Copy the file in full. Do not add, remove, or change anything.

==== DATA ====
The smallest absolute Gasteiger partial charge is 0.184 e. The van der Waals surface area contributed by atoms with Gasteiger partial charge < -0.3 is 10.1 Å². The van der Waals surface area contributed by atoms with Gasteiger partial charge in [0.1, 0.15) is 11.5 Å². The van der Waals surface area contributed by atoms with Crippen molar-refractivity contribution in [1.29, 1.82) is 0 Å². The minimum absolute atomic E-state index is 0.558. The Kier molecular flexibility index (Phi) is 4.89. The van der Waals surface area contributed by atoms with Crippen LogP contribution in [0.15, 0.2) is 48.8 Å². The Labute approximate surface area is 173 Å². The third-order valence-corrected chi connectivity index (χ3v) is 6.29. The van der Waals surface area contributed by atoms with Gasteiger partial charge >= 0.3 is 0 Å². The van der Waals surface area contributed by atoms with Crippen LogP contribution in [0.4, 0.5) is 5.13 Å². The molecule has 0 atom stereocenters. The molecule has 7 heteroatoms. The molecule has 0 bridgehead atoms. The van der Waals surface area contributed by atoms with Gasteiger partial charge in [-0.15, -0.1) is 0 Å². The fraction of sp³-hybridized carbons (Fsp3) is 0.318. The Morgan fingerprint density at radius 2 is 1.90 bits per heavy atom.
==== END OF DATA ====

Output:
The smallest absolute Gasteiger partial charge is 0.184 e. The van der Waals surface area contributed by atoms with Gasteiger partial charge < -0.3 is 10.1 Å². The van der Waals surface area contributed by atoms with Gasteiger partial charge in [0.1, 0.15) is 11.5 Å². The van der Waals surface area contributed by atoms with Crippen molar-refractivity contribution in [1.29, 1.82) is 0 Å². The minimum absolute atomic E-state index is 0.558. The Kier molecular flexibility index (Phi) is 4.89. The van der Waals surface area contributed by atoms with Crippen LogP contribution in [0.15, 0.2) is 48.8 Å². The Labute approximate surface area is 173 Å². The third-order valence-corrected chi connectivity index (χ3v) is 6.29. The van der Waals surface area contributed by atoms with Gasteiger partial charge >= 0.3 is 0 Å². The van der Waals surface area contributed by atoms with Crippen LogP contribution in [0.4, 0.5) is 5.13 Å². The molecule has 0 atom stereocenters. The molecule has 7 heteroatoms. The molecule has 0 bridgehead atoms. The van der Waals surface area contributed by atoms with Gasteiger partial charge in [-0.15, -0.1) is 0 Å². The fraction of sp³-hybridized carbons (Fsp3) is 0.318. The Morgan fingerprint density at radius 2 is 1.90 bits per heavy atom.